Vigilance is a mustThe United States has highlighted sanctions on North Korea again. In a joint announcement by the Department of State, the Treasury and the Department of Homeland Security, the U.S. government on Tuesday issued a warning not to loosen sanctions on joint ventures with the North and its sending of workers overseas. It also warned about tactics used by Pyongyang to evade international sanctions. Washington took the action to cope with increasing loopholes in sanctions despite the slow pace of denuclearization. The Trump administration released a list of suspicious countries and companies together with the North’s smuggling methods.
The 17-pages of guidelines show how North Korea has been avoiding sanctions: first sending coal and agricultural produce to China and Russia and then reexporting them to a third country. North Korea also set up 239 joint ventures with foreign countries to disguise the origin of its products. China, which takes 90 percent of North Korea’s trade, is conniving at smuggling through the Yalu River.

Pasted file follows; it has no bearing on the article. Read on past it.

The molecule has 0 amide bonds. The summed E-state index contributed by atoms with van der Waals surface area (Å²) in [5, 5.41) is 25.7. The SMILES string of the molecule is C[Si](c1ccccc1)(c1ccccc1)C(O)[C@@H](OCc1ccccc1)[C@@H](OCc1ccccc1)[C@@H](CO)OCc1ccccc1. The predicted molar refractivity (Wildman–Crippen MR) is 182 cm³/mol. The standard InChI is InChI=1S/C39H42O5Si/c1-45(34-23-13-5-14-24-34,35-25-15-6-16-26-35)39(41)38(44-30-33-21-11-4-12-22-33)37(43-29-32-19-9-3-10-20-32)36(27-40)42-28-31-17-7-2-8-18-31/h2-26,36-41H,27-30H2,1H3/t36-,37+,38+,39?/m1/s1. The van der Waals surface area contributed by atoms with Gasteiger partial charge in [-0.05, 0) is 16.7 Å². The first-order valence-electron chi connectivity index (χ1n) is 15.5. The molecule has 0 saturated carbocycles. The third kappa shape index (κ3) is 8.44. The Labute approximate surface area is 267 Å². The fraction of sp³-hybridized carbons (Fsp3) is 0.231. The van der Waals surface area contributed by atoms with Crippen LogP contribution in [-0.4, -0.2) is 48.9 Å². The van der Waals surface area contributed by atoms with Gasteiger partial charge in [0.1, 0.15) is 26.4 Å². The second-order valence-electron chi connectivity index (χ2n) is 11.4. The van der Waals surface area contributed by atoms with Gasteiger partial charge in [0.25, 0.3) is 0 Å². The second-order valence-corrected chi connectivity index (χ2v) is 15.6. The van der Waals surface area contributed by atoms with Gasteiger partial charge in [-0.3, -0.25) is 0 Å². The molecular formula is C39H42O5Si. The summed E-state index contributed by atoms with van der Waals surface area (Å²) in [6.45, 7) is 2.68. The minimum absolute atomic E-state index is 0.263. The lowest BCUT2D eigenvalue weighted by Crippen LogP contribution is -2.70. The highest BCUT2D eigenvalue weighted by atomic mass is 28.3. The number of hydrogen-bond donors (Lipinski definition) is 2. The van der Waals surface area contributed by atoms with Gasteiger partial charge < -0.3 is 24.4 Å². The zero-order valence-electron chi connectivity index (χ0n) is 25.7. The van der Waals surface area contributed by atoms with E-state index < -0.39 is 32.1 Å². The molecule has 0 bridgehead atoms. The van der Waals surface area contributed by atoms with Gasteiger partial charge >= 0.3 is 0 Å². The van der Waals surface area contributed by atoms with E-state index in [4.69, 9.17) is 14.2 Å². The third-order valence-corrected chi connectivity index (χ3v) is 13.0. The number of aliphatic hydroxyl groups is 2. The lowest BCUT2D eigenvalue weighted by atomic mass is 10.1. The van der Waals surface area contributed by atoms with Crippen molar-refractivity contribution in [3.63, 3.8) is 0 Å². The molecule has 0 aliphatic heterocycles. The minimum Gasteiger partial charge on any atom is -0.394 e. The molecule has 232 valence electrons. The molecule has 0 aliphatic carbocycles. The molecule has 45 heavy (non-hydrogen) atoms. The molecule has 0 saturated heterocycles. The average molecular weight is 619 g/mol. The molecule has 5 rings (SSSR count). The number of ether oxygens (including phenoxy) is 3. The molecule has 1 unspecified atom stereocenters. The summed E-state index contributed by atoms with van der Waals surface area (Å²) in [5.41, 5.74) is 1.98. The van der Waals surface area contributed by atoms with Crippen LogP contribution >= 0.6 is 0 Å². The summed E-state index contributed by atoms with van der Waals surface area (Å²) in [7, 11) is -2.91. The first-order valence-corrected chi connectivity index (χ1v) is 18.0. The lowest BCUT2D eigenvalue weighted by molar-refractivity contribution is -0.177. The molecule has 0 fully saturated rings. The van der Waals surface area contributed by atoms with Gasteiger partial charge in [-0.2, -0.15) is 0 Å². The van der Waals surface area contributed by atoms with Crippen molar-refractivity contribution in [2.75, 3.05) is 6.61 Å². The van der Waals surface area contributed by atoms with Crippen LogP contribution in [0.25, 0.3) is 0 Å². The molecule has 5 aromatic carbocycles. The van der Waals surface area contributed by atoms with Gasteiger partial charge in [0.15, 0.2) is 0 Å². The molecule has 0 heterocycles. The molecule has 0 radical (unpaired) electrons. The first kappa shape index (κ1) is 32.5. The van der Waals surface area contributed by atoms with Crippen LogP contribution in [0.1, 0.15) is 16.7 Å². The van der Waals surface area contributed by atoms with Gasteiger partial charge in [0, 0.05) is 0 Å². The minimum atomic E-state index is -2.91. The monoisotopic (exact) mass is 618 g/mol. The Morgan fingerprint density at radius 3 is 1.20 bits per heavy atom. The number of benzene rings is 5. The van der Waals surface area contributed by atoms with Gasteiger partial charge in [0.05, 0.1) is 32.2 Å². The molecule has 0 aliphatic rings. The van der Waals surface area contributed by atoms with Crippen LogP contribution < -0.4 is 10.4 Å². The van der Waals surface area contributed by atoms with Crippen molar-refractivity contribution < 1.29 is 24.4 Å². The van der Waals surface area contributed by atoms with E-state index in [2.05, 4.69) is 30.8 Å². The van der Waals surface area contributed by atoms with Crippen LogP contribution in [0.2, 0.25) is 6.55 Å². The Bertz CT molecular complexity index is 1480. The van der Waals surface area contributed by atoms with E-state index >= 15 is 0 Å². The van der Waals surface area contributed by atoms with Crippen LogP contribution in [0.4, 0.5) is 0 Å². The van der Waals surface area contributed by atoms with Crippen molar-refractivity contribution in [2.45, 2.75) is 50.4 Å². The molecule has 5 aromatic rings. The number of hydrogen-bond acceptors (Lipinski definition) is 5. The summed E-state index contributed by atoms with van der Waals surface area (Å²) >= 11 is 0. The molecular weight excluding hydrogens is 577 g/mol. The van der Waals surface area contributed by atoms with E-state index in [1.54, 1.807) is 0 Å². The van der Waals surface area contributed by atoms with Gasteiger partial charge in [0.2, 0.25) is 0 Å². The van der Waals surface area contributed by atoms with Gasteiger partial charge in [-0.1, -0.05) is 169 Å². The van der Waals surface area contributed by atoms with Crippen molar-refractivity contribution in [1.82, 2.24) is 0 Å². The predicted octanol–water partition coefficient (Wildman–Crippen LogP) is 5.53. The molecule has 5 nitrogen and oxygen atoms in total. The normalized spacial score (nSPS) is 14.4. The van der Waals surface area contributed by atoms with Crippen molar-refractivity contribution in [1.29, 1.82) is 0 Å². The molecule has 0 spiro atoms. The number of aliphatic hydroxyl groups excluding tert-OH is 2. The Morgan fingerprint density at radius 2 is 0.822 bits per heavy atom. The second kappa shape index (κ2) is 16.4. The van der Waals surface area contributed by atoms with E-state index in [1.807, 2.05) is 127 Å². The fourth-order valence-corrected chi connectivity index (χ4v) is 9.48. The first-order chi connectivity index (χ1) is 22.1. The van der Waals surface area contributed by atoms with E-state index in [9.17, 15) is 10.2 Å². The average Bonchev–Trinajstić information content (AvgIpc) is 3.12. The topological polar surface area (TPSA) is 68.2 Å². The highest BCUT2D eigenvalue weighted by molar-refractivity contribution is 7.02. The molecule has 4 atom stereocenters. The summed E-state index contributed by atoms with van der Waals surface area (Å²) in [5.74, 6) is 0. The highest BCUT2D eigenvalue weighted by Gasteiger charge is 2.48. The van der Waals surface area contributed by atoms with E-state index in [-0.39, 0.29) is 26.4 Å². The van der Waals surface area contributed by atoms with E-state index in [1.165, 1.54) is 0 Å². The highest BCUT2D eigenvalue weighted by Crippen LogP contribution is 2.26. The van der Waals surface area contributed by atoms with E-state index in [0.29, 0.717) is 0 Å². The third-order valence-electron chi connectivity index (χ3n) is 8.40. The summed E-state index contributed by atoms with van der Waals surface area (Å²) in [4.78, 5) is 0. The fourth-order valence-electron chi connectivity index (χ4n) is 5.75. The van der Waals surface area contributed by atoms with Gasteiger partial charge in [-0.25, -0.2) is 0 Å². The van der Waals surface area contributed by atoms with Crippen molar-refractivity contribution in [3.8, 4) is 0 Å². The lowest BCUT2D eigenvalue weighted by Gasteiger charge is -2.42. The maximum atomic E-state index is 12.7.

The three summits between China’s President Xi Jinping and North Korean leader Kim Jong-un played a big part in weakening the sanctions. Kim called on Xi to ease sanctions even while dragging his feet on denuclearization. As a result, Chinese tourists to North Korea have increased tenfold over the past two months — from 100 to 1,000 a day. A high North Korean official in charge of trade asked China to offer economic aid. If this pace continues, international sanctions will lose momentum, and the prospects for denuclearization will fade.
The guidelines also said North Korea has been earning hard currency by dispatching workers to 42 countries, including Algeria, Kyrgyzstan and Mongolia, in areas such as garment manufacturing, construction, shoemaking and restaurants. Up to 90 percent of the money goes to the North Korean government. Hundreds of millions of dollars earned are used to develop nuclear weapons and missiles.
Surprisingly, South Korea is no exception. North Korean coal was shipped to South Korea via Russia last October. The foreign ministry reported it to authorities nine months after it took place. The United States has raised suspicions about Seoul turning a blind eye to the smuggling.
The Moon Jae-in administration must apply the strictest of standards to sanctions as Pyongyang has yet to implement denuclearization. The government should moderate the pace of inter-Korean exchanges. The same prudence is required for a declaration of the end of the Korean War. We urge our government to focus on denuclearization along with Uncle Sam.
JoongAng Ilbo, July 25, Page 30